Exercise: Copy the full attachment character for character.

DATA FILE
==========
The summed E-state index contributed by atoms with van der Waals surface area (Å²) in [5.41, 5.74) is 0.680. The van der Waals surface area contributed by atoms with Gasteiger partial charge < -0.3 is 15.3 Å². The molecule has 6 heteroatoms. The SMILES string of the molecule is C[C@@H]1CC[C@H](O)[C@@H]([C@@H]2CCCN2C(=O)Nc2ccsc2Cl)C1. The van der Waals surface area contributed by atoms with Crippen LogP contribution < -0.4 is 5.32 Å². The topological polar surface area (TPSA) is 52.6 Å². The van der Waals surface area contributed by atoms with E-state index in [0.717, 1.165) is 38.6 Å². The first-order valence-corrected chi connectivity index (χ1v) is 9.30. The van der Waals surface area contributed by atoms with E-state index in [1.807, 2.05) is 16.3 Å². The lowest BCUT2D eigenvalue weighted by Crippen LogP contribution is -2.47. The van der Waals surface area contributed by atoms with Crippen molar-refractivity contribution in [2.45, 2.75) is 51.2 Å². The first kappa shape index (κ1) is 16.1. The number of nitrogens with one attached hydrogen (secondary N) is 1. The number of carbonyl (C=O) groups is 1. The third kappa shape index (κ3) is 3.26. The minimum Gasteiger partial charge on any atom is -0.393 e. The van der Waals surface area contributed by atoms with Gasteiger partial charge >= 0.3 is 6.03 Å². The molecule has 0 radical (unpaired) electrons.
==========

The summed E-state index contributed by atoms with van der Waals surface area (Å²) in [5.41, 5.74) is 0.680. The van der Waals surface area contributed by atoms with Gasteiger partial charge < -0.3 is 15.3 Å². The molecule has 6 heteroatoms. The SMILES string of the molecule is C[C@@H]1CC[C@H](O)[C@@H]([C@@H]2CCCN2C(=O)Nc2ccsc2Cl)C1. The van der Waals surface area contributed by atoms with Crippen LogP contribution < -0.4 is 5.32 Å². The topological polar surface area (TPSA) is 52.6 Å². The van der Waals surface area contributed by atoms with E-state index in [0.717, 1.165) is 38.6 Å². The first-order valence-corrected chi connectivity index (χ1v) is 9.30. The van der Waals surface area contributed by atoms with E-state index in [1.807, 2.05) is 16.3 Å². The lowest BCUT2D eigenvalue weighted by Crippen LogP contribution is -2.47. The van der Waals surface area contributed by atoms with Crippen molar-refractivity contribution in [2.45, 2.75) is 51.2 Å². The first kappa shape index (κ1) is 16.1. The number of nitrogens with one attached hydrogen (secondary N) is 1. The number of carbonyl (C=O) groups is 1. The third kappa shape index (κ3) is 3.26. The minimum Gasteiger partial charge on any atom is -0.393 e. The van der Waals surface area contributed by atoms with Gasteiger partial charge >= 0.3 is 6.03 Å². The molecule has 0 radical (unpaired) electrons.